Guardian readers' editor Siobhain Butterworth in her last Open Door column today includes an epistle she and the editor of the style guide were sent by one of the paper's writers last April. It was addressed to the "Custodians of the English" language:
"You may think I am making too much of this, but bear with me. I just started reading this story on our blessed website [about cricket] and of course, the first thing I read was the intro: 'Former England captain Michael Vaughan is among a raft of high-profile omissions from the first Test squad to take on West Indies at Lord's next week.'
"Now, I'm afraid at that point I gave up, such is my loathing of the word 'raft' when used out of context in this absurd way, but more generally because it signifies that the piece is not written in English but in a new language called webese which I fear will increasingly take over, as hard-pressed writers have to churn out stuff and use words like "raft" to ramp up (is that webese?) the significance of what they are writing about. I noticed someone wrote to the readers' editor yesterday criticising the rampant cliche levels in the Guardian and picking out "eye-watering" as swine flu-like in its contagiousness. This bleedin' raft is another example: four players who might have been thought to have a reasonable chance of being selected for the first Test have been omitted. Sink the raft and just give us the facts. Please be vigilant as we float, on our non-metaphorical raft, towards the linguistic rapids."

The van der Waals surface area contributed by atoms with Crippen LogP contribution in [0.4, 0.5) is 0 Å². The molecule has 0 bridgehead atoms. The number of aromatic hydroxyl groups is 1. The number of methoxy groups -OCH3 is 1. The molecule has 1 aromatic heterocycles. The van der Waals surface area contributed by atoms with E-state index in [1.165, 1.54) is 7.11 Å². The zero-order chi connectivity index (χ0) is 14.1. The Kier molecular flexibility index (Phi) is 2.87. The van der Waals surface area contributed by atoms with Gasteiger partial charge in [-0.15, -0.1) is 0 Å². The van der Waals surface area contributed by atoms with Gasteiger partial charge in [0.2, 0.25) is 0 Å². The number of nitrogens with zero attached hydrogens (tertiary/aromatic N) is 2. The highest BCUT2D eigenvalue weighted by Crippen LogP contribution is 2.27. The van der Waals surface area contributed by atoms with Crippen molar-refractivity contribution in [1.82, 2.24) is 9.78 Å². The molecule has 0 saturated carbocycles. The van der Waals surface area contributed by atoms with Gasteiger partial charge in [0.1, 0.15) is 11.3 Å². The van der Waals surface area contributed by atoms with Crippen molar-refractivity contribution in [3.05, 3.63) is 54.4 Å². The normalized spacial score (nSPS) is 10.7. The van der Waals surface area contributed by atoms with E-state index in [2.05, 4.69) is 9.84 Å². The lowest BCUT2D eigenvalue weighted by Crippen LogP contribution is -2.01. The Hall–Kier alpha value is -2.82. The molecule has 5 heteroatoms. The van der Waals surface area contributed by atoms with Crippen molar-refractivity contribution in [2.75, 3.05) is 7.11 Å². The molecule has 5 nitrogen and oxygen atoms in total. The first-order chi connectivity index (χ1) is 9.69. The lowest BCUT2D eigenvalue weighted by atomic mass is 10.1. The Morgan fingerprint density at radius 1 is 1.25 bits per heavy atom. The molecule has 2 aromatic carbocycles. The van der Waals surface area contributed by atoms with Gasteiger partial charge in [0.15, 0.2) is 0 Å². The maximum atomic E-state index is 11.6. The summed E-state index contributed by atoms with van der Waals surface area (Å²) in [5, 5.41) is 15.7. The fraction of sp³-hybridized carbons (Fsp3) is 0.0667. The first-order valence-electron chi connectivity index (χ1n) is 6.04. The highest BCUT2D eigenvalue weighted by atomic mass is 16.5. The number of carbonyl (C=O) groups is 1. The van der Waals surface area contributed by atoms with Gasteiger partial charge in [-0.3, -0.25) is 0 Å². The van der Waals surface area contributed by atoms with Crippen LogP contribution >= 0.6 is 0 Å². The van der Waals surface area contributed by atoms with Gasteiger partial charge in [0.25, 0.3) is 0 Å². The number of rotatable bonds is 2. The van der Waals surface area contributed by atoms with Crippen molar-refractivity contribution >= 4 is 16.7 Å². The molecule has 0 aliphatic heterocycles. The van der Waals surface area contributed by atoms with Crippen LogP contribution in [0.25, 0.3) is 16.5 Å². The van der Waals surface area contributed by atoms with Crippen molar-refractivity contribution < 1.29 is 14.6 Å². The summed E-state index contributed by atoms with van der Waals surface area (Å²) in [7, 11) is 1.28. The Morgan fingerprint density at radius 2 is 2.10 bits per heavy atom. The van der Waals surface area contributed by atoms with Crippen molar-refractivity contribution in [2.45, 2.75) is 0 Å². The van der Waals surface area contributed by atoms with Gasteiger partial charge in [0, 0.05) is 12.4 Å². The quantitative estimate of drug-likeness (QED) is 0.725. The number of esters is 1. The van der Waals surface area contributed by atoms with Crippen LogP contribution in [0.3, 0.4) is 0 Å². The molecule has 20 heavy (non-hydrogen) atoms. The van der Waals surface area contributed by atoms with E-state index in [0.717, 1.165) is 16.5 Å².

It was signed: "Your obedient servant, Sir Bufton Tufton KBE"
Sir Bufton returned to the fray in October, writing: "I noticed a 'rushed to hospital' in an intro last week. I winced but let it pass. Two days later, it was in a front-page caption. Can you deal with it in the appropriate fashion? Surely only news if the ambulance carrying the grievously injured victim dawdles on the way to hospital, stopping at a drive-thru McDonald's, taking in a movie etc etc. What's to become of us all?"
Whose to succeed Butterworth? No decision yet, but my vote goes to Sir Bufton Tufton.
I am a freelance journalist based in the UK and was deputy editor of Press Gazette, the journalists' magazine, from 1993 until 2006. I want to give an independent view on media matters.
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